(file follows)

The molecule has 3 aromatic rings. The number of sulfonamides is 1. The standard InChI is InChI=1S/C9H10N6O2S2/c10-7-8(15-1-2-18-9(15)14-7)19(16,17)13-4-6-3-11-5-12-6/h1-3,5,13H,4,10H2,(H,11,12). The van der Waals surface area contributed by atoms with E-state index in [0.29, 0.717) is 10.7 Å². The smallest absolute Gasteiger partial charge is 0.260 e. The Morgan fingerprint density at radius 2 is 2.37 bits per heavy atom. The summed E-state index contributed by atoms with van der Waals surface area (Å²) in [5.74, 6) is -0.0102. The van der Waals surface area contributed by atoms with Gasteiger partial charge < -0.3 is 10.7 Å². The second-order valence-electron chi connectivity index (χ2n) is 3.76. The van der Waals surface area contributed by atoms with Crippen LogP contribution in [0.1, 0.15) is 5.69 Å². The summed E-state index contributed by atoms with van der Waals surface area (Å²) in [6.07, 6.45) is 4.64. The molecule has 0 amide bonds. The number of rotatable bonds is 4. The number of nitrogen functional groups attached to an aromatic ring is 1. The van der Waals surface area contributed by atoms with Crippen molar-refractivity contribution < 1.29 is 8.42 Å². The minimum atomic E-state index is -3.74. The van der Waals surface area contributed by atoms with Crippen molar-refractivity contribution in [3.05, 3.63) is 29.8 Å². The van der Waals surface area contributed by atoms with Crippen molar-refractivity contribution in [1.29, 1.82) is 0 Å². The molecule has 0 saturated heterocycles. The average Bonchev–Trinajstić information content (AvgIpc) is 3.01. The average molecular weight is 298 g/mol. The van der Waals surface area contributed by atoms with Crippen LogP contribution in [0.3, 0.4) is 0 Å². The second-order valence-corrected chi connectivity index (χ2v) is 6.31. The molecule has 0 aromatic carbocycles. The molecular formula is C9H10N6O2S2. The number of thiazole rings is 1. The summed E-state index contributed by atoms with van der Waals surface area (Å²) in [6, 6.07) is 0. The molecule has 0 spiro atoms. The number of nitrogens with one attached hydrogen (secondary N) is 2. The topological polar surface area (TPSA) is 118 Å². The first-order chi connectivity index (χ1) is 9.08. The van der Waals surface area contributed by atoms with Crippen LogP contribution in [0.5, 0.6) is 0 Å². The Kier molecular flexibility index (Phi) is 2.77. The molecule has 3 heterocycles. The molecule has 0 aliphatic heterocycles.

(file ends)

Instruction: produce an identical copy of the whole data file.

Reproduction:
The molecule has 3 aromatic rings. The number of sulfonamides is 1. The standard InChI is InChI=1S/C9H10N6O2S2/c10-7-8(15-1-2-18-9(15)14-7)19(16,17)13-4-6-3-11-5-12-6/h1-3,5,13H,4,10H2,(H,11,12). The van der Waals surface area contributed by atoms with E-state index in [0.29, 0.717) is 10.7 Å². The smallest absolute Gasteiger partial charge is 0.260 e. The Morgan fingerprint density at radius 2 is 2.37 bits per heavy atom. The summed E-state index contributed by atoms with van der Waals surface area (Å²) in [5.74, 6) is -0.0102. The van der Waals surface area contributed by atoms with Gasteiger partial charge < -0.3 is 10.7 Å². The second-order valence-electron chi connectivity index (χ2n) is 3.76. The van der Waals surface area contributed by atoms with Crippen LogP contribution in [0.1, 0.15) is 5.69 Å². The summed E-state index contributed by atoms with van der Waals surface area (Å²) in [6.07, 6.45) is 4.64. The molecule has 0 amide bonds. The number of rotatable bonds is 4. The number of nitrogen functional groups attached to an aromatic ring is 1. The van der Waals surface area contributed by atoms with Crippen molar-refractivity contribution < 1.29 is 8.42 Å². The minimum atomic E-state index is -3.74. The van der Waals surface area contributed by atoms with Crippen molar-refractivity contribution in [3.05, 3.63) is 29.8 Å². The van der Waals surface area contributed by atoms with Crippen molar-refractivity contribution in [1.29, 1.82) is 0 Å². The molecule has 0 saturated heterocycles. The average Bonchev–Trinajstić information content (AvgIpc) is 3.01. The average molecular weight is 298 g/mol. The van der Waals surface area contributed by atoms with Crippen LogP contribution in [0.3, 0.4) is 0 Å². The second-order valence-corrected chi connectivity index (χ2v) is 6.31. The molecule has 0 aromatic carbocycles. The molecular formula is C9H10N6O2S2. The number of thiazole rings is 1. The summed E-state index contributed by atoms with van der Waals surface area (Å²) in [6, 6.07) is 0. The molecule has 0 spiro atoms. The number of nitrogens with one attached hydrogen (secondary N) is 2. The topological polar surface area (TPSA) is 118 Å². The first-order chi connectivity index (χ1) is 9.08. The van der Waals surface area contributed by atoms with Crippen LogP contribution in [0.5, 0.6) is 0 Å². The Kier molecular flexibility index (Phi) is 2.77. The molecule has 3 heterocycles. The molecule has 0 aliphatic heterocycles.